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Opposition Ahead in Key Mayoral Races

November 14, 1995

MORELIA, Mexico (AP) _ Mexico’s ruling party was leading Monday in vote counting for six state elections, but discontent with widespread economic hardship helped the opposition edge ahead in four big mayoral races.

Early returns in the election for Michoacan state governor showed Victor Manuel Tinoco Rubi of the ruling Institutional Revolutionary Party leading by nine percentage points.

But the National Action Party strengthened its standing as Mexico’s No. 2 political force in Sunday’s balloting.

Early returns showed the pro-business opposition party leading mayoral races in the capitals of Puebla, Culiacan and Oaxaca states _ an unexpectedly strong showing. The party also claimed it was leading in Morelia, but official figures were not immediately available.

``National Action has shown its strength,″ said Carlos Castillo Peraza, president of the party that won an unprecedented three governorships this year.

In power for 66 years, the ruling party didn’t lose its first governorship race until 1989, when National Action swept Baja California state. The party now has governors in four states.

The ruling party’s power has been hammered by a deep recession that has wiped out more than 1 million jobs.

Reaction to the crisis surfaced in the states of Puebla, Sinaloa, Tlaxcala, Oaxaca and Tamaulipas, where 6.6 million people were registered to pick mayors and state legislators. In Mexico City, voters chose 365 neighborhood council members.

In Puebla City’s mayoral race, a leading exit poll found National Action leading with 50.2 percent to the ruling party’s 38.6 percent. The governing party candidate, German Sierra Sanchez, conceded defeat Monday to National Action’s Gabriel Hinojosa Rivero.

Castillo Peraza told The Associated Press his party benefited from anger over government handling of the economic crisis.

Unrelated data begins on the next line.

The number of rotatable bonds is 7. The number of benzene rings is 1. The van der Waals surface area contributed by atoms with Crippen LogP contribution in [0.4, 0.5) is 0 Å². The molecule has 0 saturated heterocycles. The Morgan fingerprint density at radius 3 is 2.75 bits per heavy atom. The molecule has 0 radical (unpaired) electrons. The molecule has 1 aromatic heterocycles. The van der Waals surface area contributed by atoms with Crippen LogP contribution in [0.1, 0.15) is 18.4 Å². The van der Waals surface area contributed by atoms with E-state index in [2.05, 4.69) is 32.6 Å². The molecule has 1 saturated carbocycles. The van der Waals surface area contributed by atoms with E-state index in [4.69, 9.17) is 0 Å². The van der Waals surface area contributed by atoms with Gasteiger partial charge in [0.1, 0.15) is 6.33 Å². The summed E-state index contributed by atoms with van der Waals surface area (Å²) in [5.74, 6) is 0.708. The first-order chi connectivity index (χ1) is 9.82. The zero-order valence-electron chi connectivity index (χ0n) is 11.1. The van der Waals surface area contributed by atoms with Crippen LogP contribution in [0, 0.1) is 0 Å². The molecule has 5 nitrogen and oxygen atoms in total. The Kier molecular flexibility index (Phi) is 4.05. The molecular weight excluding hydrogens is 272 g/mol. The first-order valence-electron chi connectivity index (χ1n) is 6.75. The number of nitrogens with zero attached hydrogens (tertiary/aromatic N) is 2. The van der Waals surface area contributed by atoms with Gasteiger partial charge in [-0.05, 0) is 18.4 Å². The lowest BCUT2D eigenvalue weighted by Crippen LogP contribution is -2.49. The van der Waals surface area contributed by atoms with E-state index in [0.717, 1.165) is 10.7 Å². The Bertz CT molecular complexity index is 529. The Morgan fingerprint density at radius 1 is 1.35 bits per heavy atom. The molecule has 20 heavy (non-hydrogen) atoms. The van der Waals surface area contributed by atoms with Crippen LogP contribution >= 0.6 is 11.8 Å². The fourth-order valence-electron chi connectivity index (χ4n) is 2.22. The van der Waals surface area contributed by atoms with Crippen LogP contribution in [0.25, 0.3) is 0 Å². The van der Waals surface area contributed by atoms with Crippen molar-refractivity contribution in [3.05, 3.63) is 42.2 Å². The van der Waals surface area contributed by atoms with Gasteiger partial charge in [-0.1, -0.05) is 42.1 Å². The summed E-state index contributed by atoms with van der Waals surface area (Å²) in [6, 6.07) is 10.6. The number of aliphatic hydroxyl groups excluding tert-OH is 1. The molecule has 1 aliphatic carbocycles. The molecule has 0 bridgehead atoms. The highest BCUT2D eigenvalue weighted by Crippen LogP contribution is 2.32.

``But we also worked very hard, and while all crises are a factor favoring the opposition, we have a very good platform, very good programs and good strategy,″ said Castillo Peraza.

However, the ruling party said it held the majority in early returns for state legislatures and most local races.

In the Michoacan governor’s race, the ruling party’s Tinoco led with 38.4 percent of the vote, with 60.5 percent of ballots counted.

Cristobal Arias Solis of Democratic Revolution was second with 29.5 percent, and Felipe Calderon Hinojosa of National Action was close behind with 28.8 percent.

Michoacan is the home state of Mexico’s most revered president, Lazaro Cardenas, a populist who gave land to the poor during his 1934-40 term. His son, Cuauhtemoc, became governor but broke from the ruling party in 1987 to establish the Democratic Revolutionary Party.

Porfirio Munoz Ledo, president of Democratic Revolutionary Party, said the leftist party was leading in many smaller towns in the state.

Where the ruling party was losing, its president Santiago Onate Laborde blamed local party leaders for mistakes that turned voters against them.

``That’s the impetus for an immediate reorganization .... to recover places we have lost this time,″ Onate said in Mexico City.

He acknowledged that the economy could be responsible for the party’s losses, but said President Ernesto Zedillo’s policies would eventually help bring recovery and more party votes.

``The economic programs and measures the government has implemented have had a social impact and that has been reflected in the vote,″ Onate admitted. ``We hope that once we have achieved economic recuperation next year, we can harvest the benefits of helping people.″

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